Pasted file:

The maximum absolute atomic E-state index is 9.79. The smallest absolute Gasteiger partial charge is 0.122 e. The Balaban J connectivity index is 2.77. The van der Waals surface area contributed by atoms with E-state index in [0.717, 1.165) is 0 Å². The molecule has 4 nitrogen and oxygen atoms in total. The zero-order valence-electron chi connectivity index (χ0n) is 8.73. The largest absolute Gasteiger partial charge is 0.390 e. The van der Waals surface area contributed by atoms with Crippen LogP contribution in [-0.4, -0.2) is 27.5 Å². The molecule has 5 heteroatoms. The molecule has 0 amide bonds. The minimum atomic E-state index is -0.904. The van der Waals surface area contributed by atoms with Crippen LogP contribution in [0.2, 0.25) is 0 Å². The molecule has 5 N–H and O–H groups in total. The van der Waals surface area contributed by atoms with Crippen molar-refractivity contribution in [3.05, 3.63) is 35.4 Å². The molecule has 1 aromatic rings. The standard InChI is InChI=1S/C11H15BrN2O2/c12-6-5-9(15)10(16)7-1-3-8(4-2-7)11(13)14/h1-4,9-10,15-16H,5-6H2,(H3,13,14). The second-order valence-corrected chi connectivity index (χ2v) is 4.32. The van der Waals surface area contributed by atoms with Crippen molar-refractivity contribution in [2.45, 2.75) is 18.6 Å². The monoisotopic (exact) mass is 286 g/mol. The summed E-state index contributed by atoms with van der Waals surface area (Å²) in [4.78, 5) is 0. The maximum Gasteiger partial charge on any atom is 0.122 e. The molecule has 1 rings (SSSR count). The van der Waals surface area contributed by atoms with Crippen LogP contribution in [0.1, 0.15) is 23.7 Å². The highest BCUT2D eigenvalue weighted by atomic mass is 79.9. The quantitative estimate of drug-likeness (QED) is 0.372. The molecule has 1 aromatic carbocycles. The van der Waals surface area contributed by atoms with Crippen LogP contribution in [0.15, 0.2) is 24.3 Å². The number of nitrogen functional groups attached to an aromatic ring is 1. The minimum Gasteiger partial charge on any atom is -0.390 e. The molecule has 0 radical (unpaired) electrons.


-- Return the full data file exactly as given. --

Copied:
The maximum absolute atomic E-state index is 9.79. The smallest absolute Gasteiger partial charge is 0.122 e. The Balaban J connectivity index is 2.77. The van der Waals surface area contributed by atoms with E-state index in [0.717, 1.165) is 0 Å². The molecule has 4 nitrogen and oxygen atoms in total. The zero-order valence-electron chi connectivity index (χ0n) is 8.73. The largest absolute Gasteiger partial charge is 0.390 e. The van der Waals surface area contributed by atoms with Crippen LogP contribution in [-0.4, -0.2) is 27.5 Å². The molecule has 5 heteroatoms. The molecule has 0 amide bonds. The minimum atomic E-state index is -0.904. The van der Waals surface area contributed by atoms with Crippen LogP contribution in [0.2, 0.25) is 0 Å². The molecule has 5 N–H and O–H groups in total. The van der Waals surface area contributed by atoms with Crippen molar-refractivity contribution in [3.05, 3.63) is 35.4 Å². The molecule has 1 aromatic rings. The standard InChI is InChI=1S/C11H15BrN2O2/c12-6-5-9(15)10(16)7-1-3-8(4-2-7)11(13)14/h1-4,9-10,15-16H,5-6H2,(H3,13,14). The second-order valence-corrected chi connectivity index (χ2v) is 4.32. The van der Waals surface area contributed by atoms with Crippen molar-refractivity contribution in [2.45, 2.75) is 18.6 Å². The monoisotopic (exact) mass is 286 g/mol. The summed E-state index contributed by atoms with van der Waals surface area (Å²) in [4.78, 5) is 0. The maximum Gasteiger partial charge on any atom is 0.122 e. The molecule has 1 rings (SSSR count). The van der Waals surface area contributed by atoms with Crippen LogP contribution in [0.1, 0.15) is 23.7 Å². The highest BCUT2D eigenvalue weighted by atomic mass is 79.9. The quantitative estimate of drug-likeness (QED) is 0.372. The molecule has 1 aromatic carbocycles. The van der Waals surface area contributed by atoms with Crippen LogP contribution in [0.15, 0.2) is 24.3 Å². The number of nitrogen functional groups attached to an aromatic ring is 1. The minimum Gasteiger partial charge on any atom is -0.390 e. The molecule has 0 radical (unpaired) electrons.